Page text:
The number of cattle being slaughtered in England due to bovine TB remains stubbornly high, the latest government figures reveal.

During the period January to February 2014, 5,928 cattle were slaughtered as reactors or direct contacts.

This figure represents a 6% fall compared with the same period in 2013, when 6,304 TB-infected cattle were slaughtered.

The number of tests carried out on officially TB-free herds was 15,977 during January to February 2014, compared with 14,906 during the same period in 2013.

The provisional incidence rate for January to February 2014 – the proportion of previously TB-free cattle herds found to be infected with new cases of the disease – was 3.9%, compared with 4% for January to February 2013.

But DEFRA said care needed to be taken not to read too much into short-term figures, especially as this figure (3.9%) includes a “number of unclassified incidents”.

Read more on: the badger cull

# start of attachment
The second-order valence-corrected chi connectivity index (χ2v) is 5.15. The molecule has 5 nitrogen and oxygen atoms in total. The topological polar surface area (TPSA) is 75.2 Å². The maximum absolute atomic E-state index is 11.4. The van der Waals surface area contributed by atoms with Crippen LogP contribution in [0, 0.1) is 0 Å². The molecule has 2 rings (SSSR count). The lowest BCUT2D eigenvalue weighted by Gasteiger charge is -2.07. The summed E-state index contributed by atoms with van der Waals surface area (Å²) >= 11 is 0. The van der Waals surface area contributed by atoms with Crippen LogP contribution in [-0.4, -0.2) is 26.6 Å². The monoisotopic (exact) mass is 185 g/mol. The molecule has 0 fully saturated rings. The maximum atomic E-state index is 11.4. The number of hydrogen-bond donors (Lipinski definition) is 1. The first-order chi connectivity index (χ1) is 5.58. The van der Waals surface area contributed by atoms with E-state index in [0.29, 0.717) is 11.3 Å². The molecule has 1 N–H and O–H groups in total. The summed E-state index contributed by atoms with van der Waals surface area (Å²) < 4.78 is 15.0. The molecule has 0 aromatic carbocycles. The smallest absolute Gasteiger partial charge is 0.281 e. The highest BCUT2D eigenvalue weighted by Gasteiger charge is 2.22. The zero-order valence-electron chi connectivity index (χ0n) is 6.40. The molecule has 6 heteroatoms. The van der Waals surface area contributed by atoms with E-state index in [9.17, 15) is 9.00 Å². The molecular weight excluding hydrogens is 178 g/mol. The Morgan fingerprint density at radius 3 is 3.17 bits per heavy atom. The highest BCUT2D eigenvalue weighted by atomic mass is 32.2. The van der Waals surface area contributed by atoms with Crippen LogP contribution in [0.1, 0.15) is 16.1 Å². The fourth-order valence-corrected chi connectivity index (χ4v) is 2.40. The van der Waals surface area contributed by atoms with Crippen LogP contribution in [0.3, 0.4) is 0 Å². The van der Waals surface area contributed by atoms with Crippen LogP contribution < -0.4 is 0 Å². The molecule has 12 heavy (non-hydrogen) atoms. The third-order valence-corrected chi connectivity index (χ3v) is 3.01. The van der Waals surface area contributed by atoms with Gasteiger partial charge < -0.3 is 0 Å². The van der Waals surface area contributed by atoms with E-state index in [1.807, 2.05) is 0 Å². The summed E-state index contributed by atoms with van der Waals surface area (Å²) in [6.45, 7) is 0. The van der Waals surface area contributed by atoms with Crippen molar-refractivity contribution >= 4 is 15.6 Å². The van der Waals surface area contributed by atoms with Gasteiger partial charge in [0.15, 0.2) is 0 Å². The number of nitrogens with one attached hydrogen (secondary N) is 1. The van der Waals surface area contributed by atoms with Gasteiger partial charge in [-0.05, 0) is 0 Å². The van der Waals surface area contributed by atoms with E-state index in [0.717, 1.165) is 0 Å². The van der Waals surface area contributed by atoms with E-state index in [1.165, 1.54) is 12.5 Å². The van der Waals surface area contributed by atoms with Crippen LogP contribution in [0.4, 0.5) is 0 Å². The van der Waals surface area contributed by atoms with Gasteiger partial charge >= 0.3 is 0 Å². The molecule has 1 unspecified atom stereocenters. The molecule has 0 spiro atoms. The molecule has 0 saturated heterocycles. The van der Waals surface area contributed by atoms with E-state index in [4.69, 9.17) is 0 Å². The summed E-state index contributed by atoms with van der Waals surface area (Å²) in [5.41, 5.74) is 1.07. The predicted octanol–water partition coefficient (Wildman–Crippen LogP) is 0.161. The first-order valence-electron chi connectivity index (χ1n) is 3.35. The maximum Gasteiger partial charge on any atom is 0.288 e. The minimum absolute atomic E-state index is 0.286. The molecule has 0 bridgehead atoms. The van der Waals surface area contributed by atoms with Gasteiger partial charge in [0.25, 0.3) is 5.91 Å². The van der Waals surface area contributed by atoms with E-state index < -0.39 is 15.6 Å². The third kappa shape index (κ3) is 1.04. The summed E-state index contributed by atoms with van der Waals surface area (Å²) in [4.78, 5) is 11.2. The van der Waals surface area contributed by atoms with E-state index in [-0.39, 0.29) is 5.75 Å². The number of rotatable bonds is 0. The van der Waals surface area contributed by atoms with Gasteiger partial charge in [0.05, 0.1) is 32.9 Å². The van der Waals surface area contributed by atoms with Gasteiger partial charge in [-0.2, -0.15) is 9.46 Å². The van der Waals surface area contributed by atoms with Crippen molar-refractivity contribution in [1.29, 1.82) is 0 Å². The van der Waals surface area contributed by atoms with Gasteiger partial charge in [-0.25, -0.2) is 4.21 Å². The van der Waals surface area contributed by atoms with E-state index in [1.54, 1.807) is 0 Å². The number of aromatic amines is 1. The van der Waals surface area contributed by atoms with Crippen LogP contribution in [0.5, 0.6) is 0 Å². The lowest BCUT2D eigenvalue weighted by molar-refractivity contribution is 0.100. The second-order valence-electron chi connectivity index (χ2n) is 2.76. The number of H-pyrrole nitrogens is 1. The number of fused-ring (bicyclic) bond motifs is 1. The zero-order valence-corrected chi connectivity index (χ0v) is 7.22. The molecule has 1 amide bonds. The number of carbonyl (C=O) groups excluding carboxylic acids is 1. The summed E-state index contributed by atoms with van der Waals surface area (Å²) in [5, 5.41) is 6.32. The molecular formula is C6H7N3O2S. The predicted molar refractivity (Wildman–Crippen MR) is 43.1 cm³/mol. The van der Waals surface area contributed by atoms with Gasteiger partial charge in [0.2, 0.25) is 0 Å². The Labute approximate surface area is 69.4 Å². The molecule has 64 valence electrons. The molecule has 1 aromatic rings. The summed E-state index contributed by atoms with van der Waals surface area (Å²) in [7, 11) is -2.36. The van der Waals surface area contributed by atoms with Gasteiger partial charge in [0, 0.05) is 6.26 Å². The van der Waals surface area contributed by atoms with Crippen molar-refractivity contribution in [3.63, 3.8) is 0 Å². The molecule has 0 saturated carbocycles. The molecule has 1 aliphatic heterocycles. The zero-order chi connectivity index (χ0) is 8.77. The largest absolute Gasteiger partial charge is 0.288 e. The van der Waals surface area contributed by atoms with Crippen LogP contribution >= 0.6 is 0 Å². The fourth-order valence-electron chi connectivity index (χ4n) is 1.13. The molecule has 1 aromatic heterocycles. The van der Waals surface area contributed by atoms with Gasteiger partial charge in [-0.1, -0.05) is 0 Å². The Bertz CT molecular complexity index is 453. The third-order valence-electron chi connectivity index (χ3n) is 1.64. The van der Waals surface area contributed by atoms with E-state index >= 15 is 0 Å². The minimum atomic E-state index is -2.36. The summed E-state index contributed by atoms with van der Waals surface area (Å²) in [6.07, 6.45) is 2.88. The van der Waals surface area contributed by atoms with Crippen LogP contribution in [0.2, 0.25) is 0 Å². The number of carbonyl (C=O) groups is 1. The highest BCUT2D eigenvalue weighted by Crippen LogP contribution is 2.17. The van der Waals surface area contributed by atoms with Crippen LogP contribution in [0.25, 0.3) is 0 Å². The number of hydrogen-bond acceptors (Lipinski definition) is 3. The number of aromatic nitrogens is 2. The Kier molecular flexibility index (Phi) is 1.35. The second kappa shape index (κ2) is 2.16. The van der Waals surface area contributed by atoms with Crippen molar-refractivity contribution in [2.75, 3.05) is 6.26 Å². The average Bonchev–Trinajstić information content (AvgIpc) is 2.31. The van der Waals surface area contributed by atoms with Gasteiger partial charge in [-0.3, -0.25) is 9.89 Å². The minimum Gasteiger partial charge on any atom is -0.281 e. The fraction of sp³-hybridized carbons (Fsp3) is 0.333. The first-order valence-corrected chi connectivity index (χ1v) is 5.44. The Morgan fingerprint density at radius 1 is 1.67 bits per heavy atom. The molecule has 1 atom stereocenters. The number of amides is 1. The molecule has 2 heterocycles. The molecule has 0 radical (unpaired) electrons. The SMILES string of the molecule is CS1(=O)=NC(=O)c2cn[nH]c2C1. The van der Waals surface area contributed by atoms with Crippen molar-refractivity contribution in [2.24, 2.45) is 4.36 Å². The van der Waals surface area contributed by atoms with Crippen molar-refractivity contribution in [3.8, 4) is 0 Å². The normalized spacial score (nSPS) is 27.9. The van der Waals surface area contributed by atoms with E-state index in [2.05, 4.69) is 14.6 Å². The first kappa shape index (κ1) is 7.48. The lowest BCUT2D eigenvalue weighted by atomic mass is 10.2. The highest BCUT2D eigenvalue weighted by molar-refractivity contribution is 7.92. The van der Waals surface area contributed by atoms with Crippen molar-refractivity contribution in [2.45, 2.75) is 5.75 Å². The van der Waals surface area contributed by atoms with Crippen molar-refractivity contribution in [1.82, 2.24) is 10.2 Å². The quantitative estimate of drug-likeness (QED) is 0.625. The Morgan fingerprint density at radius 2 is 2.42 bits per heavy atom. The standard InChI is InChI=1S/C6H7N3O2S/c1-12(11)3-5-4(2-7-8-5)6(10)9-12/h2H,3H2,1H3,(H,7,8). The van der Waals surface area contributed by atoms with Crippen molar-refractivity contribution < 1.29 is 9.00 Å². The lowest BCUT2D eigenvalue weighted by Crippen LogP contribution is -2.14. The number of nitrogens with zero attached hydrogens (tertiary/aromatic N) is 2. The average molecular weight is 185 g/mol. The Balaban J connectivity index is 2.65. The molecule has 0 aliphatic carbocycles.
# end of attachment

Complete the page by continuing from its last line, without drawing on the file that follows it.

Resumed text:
The figures were released by the Animal Health and Veterinary Laboratories Agency (AHVLA) on Wednesday (14 May).

The average cost of a TB breakdown in high-risk areas of England was £14,000 to farmers and £20,000 to government in 2012.

Nationally in 2013, 32,620 cattle – almost 90 a day – were compulsorily slaughtered as a result of TB, down from 37,734 animals in 2012.

During the past 10 years, DEFRA estimates the disease has cost the taxpayer £500m. It has forecast this figure will rise to £1bn during the next 10 year if the disease is left unchecked.

The second year of a pilot badger cull in two counties, west Somerset and west Gloucestershire, is due to start this summer.